NBC Announces a Face-Lift

Friday, September 13, 2013

NBC Announces a Face-Lift, and One New Face, for ‘Today’

From The New York Times

Tired of waking up in second place, the “Today” show is hoping that a new studio, a new logo, a new mission statement and a new cast member will help it regain the ratings ground it lost last year when Ann Curry was unceremoniously dismissed from the NBC morning show. 

Deborah Turness, the new president of NBC News, unveiled the changes to “Today” on Thursday and signaled that aside from the surprise addition of Carson Daly, no cast changes were planned. 

Every other aspect of the once-invincible morning show has come under severe scrutiny since it was eclipsed in the ratings by ABC’s “Good Morning America,” which recently celebrated a full year at No. 1. The internal debate has brought up intriguing questions about what television viewers do, and do not, want to see in the mornings, especially as more and more of them reach for their smartphone before their remote control when they wake up. 

 Ms. Turness, who took over the news division a little more than a month ago, has made the revitalization of “Today” her top priority. She has concluded that the viewers who abandoned “Today” last year are recoverable, and in private conversations she has drawn analogies to the joy of reuniting with an ex-boyfriend or girlfriend.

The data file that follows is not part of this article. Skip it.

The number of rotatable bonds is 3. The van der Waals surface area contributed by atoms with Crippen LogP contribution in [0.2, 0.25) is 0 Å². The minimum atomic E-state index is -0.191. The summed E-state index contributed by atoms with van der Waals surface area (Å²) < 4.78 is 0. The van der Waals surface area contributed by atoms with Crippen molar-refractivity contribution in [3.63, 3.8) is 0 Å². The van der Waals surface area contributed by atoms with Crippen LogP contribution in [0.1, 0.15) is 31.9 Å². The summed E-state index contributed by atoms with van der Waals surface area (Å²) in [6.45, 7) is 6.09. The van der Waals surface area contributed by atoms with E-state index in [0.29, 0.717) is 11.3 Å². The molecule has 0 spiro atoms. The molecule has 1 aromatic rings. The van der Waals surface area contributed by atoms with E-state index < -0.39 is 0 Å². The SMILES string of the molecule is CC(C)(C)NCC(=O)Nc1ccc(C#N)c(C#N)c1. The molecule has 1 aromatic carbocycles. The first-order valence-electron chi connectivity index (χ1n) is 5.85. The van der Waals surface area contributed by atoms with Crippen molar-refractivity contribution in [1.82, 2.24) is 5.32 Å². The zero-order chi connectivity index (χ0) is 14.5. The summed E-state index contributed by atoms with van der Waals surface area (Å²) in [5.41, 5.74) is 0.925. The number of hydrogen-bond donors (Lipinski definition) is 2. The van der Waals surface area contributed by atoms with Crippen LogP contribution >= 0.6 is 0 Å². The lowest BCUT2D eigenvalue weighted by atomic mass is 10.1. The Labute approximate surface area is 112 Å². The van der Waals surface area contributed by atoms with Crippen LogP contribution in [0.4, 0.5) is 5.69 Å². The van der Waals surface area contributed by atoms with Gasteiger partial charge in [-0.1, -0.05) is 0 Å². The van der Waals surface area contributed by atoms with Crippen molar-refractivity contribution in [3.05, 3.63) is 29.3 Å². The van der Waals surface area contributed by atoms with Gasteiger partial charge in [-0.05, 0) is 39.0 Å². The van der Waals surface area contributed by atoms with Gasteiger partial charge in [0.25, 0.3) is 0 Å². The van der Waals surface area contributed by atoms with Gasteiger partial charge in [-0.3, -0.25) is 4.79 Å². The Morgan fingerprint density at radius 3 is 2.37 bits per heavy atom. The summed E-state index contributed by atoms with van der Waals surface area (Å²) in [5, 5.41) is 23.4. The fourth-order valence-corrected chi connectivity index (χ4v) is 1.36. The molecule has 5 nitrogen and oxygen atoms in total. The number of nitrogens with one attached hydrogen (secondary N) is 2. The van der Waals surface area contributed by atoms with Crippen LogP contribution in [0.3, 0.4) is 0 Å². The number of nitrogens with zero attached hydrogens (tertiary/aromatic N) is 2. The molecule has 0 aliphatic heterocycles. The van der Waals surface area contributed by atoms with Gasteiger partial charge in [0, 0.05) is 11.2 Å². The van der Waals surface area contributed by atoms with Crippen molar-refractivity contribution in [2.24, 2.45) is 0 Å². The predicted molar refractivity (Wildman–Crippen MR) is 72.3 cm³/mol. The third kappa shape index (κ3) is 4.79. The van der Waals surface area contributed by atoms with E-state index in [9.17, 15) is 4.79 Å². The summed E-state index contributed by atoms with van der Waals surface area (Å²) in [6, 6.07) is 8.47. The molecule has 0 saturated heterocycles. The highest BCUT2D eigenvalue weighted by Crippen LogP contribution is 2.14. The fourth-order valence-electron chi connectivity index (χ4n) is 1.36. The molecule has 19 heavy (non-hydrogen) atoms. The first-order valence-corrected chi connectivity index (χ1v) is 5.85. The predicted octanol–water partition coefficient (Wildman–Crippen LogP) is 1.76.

But the show has to woo them back — and on Thursday, in her first public comments, she said she knows that a fresh orange coat of paint alone won’t do it. Her three buzzwords for “Today” are substance, uplift and connection. 

“This is a content-led strategy,” Ms. Turness said. “And we have the right team and the best team to deliver that strategy.” 

Her comments may tamp down continued speculation in the TV industry about the futures of Matt Lauer, whose reputation was spoiled when Ms. Curry tearfully signed off in June 2012, and Savannah Guthrie, the woman who was pressed into service as Ms. Curry’s replacement.